Mark Appel And Negotiating Leverage

One year after passing on pitcher Mark Appel with the first overall pick in the 2012 amateur draft, the Astros nabbed him with the number one slot on Thursday. Yesterday, Dave Cameron of Fangraphs took a look at Appel's bargaining position as a college senior who went in the number one slot.

When Houston bypassed Appel last year, the righty fell all the way to the Pirates at number eight. Despite a reported $3.8MM offer to join the Pittsburgh organization, Appel decide to return to Stanford for his senior season. In doing so, Appel utilized the only substantial leverage he had, gambling that he would force his way back to the top of the draft board in 2013 and be selected with a higher draft slot (with its accompanying higher bonus allocation). Indeed, that is exactly what happened. 

Having already played his prime negotiating card last year, and now entering the draft as a college senior, one might suspect that Appel will have a relatively weak bargaining position in working out his bonus with Houston. But that may not be the case, explains CameronPlayers drafted this year must agree to terms with their teams by July 12th at 5:00 PM EST. That rule, however, excepts college seniors that have no remaining NCAA eligibility. Such players can continue to negotiate until the very eve of next year's draft.

With Appel's selection slot representing a huge chunk ($7.79MM) of the Astros total $11.7MM bonus pool, says Cameron, the team must be cognizant of the trajectory of its negotiations with Appel before inking deals with the remainder of its selections. The reason is that a team can only use the bonus pool money it is allocated for a given draft slot if it actually signs the player it chooses in that slot. And if a team spends more than 5% above its total bonus pool allocation, it will lose its first pick in the next draft — a particularly heavy price for an Astros team that figures to pick at the top of the draft next year. So, signing other players at above-slot rates before agreeing to terms with Appel carries a lot of risk for Houston. With a later negotiating deadline than other top picks, Appel can, in Cameron's words, "basically hold the Astros bonus pool hostage." (It is also worth noting, as Cameron does, that Appel is being advised by the notoriously aggressive Boras Corporation.)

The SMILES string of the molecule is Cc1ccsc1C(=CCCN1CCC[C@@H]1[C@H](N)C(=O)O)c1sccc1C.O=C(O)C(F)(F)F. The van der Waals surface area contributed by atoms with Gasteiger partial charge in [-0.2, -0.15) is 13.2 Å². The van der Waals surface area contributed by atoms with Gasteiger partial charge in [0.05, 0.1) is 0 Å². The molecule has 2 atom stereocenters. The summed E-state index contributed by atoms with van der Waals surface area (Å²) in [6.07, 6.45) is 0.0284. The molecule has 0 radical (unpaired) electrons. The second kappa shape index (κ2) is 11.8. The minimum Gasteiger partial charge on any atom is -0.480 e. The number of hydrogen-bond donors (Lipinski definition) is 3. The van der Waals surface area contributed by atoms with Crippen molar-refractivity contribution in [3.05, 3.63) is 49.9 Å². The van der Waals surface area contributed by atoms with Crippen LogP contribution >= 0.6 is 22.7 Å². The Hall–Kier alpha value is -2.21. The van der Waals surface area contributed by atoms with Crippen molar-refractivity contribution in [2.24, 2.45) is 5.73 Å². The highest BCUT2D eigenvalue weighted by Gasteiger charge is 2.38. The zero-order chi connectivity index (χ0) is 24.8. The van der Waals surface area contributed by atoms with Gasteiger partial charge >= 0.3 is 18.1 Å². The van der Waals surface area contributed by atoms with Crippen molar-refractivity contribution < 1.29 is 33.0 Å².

While the possibility for gamesmanship exists, Cameron notes that several other factors — including Appel's ties to Houston and the lack of appealing alternatives to signing — make it more likely that he will end up signing at or near the recommended slot bonus. Indeed, there would be major risks to both sides if Appel were to extend negotiations beyond the July 12 deadline. For Appel, there is no room to improve his draft position; a one-year tour through an independent league would carry risk of injury (and/or lowering of his prospect stock) but no possibility of achieving a higher draft slot. The current feel-good story of Appel returning to his Houston roots should create some nice marketing opportunities that he could jeopardize by overly aggressive bargaining. And perhaps most importantly, Appel would very likely be slowing his progression to the majors. Appel is often characterized as a highly polished pitcher who is expected to ascend quickly, and the Astros have intimated that he will start his professional career at the upper levels of the Houston system. The sooner Appel forces his new club to call him up, the sooner he can begin accruing service time. An additional arbitration year and/or an earlier free agent start could mean upwards of tens of millions of dollars down the road. 

In sum, Appel's new means of exercising leverage brings more balance to the table, but does so by setting up the potential for a game of chicken. Both sides seem likely to take this into account in advance and not allow the July 12 to pass with such risk and uncertainty on the table. (Indeed, the Astros may have already signalled their intention to avoid the issue by drafting six collegiate players against just three high-schoolers amongst its other selections in the first ten rounds.) Nevertheless, the tacit threat could certainly help to elevate the bonus that Appel receives, and it will be interesting to see how negotiations progress and where they end up.

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